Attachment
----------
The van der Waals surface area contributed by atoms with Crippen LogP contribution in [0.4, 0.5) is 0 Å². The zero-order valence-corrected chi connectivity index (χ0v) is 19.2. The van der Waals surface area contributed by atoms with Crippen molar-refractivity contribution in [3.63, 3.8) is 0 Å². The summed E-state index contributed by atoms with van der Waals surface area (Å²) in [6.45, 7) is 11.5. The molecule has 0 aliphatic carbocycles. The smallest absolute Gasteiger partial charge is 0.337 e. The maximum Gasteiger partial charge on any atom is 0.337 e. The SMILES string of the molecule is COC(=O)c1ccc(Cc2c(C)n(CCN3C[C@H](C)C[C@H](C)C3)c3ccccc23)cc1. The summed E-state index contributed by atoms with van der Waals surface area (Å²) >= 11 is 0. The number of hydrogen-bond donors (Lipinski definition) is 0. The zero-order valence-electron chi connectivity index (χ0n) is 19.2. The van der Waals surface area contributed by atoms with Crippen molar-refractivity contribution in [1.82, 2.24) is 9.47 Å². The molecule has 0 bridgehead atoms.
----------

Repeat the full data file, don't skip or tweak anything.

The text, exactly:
The van der Waals surface area contributed by atoms with Crippen LogP contribution in [0.4, 0.5) is 0 Å². The zero-order valence-corrected chi connectivity index (χ0v) is 19.2. The van der Waals surface area contributed by atoms with Crippen molar-refractivity contribution in [3.63, 3.8) is 0 Å². The summed E-state index contributed by atoms with van der Waals surface area (Å²) in [6.45, 7) is 11.5. The molecule has 0 aliphatic carbocycles. The smallest absolute Gasteiger partial charge is 0.337 e. The maximum Gasteiger partial charge on any atom is 0.337 e. The SMILES string of the molecule is COC(=O)c1ccc(Cc2c(C)n(CCN3C[C@H](C)C[C@H](C)C3)c3ccccc23)cc1. The summed E-state index contributed by atoms with van der Waals surface area (Å²) >= 11 is 0. The number of hydrogen-bond donors (Lipinski definition) is 0. The zero-order valence-electron chi connectivity index (χ0n) is 19.2. The van der Waals surface area contributed by atoms with Crippen molar-refractivity contribution in [1.82, 2.24) is 9.47 Å². The molecule has 0 bridgehead atoms.